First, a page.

One of the more difficult aspects of managing an employment relationship is appropriately dealing with complaints, both from the perspective of the complainant and the accused. This is made even more complicated when a reluctant complainant brings something to the attention of Human Resources or management, then does not want it investigated.
We examine why a complainant might not want to take an issue further, and what an employer’s rights and obligations are in these circumstances.
why a complainant might be reluctant
There are many reasons why an employee might be reluctant to have a complaint investigated. These include:
- Fear of retribution – This is common in circumstances where the ‘accused’ holds a position of power over the complainant in the workplace. The complainant might fear reprisals and that their daily work life will become more difficult. This is particularly the case if the complaint relates to physical, sexual or emotional aggression.
- Fear that the complainant will not be taken seriously – The complainant might be worried their complaint will be considered ‘trivial’ or won’t be dealt with objectively because of the position of the other party.
- Time commitments – It is well known that an investigation will require a significant amount of time commitment from all parties. A complainant might not wish to be involved in a lengthy and time-consuming process.
- Lack of evidence – Complainants could feel that they are involved in a ‘he said, she said’ situation. The complainant might be concerned that an investigation will not ultimately support their version of events.
The best way to address these concerns is for Human Resources or management to make clear to staff that all complaints are taken seriously and are duly investigated. This is regardless of who made the complaint, against whom it is levelled, and how much evidence might be required to fully conduct an investigation.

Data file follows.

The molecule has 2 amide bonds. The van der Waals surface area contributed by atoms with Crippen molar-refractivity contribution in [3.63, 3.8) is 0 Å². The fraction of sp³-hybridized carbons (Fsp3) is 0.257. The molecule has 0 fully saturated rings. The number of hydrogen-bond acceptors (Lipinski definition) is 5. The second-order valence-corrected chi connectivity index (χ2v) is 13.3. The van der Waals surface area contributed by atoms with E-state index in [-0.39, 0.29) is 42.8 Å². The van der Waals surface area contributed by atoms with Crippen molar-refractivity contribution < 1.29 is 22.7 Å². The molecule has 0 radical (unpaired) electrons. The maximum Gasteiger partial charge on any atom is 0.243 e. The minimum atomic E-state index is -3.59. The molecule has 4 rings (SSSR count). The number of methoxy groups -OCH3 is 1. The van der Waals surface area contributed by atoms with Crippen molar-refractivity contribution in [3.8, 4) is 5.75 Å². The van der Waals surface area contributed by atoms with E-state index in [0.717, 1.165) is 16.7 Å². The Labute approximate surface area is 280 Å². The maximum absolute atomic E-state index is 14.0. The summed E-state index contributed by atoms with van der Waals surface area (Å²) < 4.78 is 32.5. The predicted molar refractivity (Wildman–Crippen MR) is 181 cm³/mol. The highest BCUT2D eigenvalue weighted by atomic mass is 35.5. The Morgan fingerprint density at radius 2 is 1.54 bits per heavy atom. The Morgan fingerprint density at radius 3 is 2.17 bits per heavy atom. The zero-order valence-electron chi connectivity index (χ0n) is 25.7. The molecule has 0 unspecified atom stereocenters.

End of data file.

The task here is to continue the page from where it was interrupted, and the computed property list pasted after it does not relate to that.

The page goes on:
is a complainant allowed to withdraw a complaint?
A complainant has the right to withdraw both the complaint and their support of any investigation. This generally spells the end of the investigation, because the person who receives a complaint is bound by confidentiality. This leaves the reluctant complainant as the only source of evidence to support an investigation.
employer obligations to investigate
But employers are obliged to balance their duties of confidentiality with their obligations under workplace health and safety legislation. This includes eliminating discrimination and ensuring that everybody is able to undertake their jobs without unreasonable impostes. In circumstances of accusations of significant misconduct or even criminal activity, an employer may be justified in or even compelled to pursue an investigation, notwithstanding that a complaint has been withdrawn.
For example, if the complainant has raised issues of conduct that may constitute the commissioning of fraud, then the withdrawal of the complaint will not immediately result in the conduct alleged not being able to be independently investigated. There are also other considerations and duties of care that need to be taken into consideration before an informed decision to not undertake or to cease an investigation can be appropriately made.
The dangers of a rigid policy structure
Although it is essential that all businesses have a complaints and grievances policy, there is some risk in having a procedure that is perceived as being too strict or rigid. If the general consensus amongst the staff is that there are only ‘black and white’ approaches toward dealing with complaints, this could result in staff being deterred from reporting incidents. This could ultimately result in employers breaching their legislative obligations and duty of care.
At WISE Workplace, we have expertise in dealing with investigations involving reluctant parties. Talk to our team about full or supported investigation services for your organisation.